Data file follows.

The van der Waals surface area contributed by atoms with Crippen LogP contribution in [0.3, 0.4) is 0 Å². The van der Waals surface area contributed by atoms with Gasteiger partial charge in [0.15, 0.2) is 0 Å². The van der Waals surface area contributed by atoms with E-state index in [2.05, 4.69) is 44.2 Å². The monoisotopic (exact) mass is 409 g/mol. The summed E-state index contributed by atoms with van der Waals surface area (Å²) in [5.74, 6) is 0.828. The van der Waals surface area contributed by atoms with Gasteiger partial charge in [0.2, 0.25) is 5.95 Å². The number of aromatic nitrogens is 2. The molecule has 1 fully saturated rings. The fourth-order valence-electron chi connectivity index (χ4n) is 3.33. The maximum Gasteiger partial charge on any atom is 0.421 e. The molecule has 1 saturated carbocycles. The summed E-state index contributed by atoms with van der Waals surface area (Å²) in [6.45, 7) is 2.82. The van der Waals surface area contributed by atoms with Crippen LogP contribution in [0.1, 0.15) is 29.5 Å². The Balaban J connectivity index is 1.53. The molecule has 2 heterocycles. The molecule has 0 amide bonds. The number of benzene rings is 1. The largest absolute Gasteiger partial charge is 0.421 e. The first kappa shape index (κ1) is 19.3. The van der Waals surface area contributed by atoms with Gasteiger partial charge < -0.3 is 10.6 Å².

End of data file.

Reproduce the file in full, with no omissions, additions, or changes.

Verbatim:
The van der Waals surface area contributed by atoms with Crippen LogP contribution in [0.3, 0.4) is 0 Å². The van der Waals surface area contributed by atoms with Gasteiger partial charge in [0.15, 0.2) is 0 Å². The van der Waals surface area contributed by atoms with E-state index in [2.05, 4.69) is 44.2 Å². The monoisotopic (exact) mass is 409 g/mol. The summed E-state index contributed by atoms with van der Waals surface area (Å²) in [5.74, 6) is 0.828. The van der Waals surface area contributed by atoms with Gasteiger partial charge in [0.2, 0.25) is 5.95 Å². The number of aromatic nitrogens is 2. The molecule has 1 fully saturated rings. The fourth-order valence-electron chi connectivity index (χ4n) is 3.33. The maximum Gasteiger partial charge on any atom is 0.421 e. The molecule has 1 saturated carbocycles. The summed E-state index contributed by atoms with van der Waals surface area (Å²) in [6.45, 7) is 2.82. The van der Waals surface area contributed by atoms with Crippen LogP contribution in [0.1, 0.15) is 29.5 Å². The Balaban J connectivity index is 1.53. The molecule has 2 heterocycles. The molecule has 0 amide bonds. The number of benzene rings is 1. The largest absolute Gasteiger partial charge is 0.421 e. The first kappa shape index (κ1) is 19.3. The van der Waals surface area contributed by atoms with Gasteiger partial charge < -0.3 is 10.6 Å².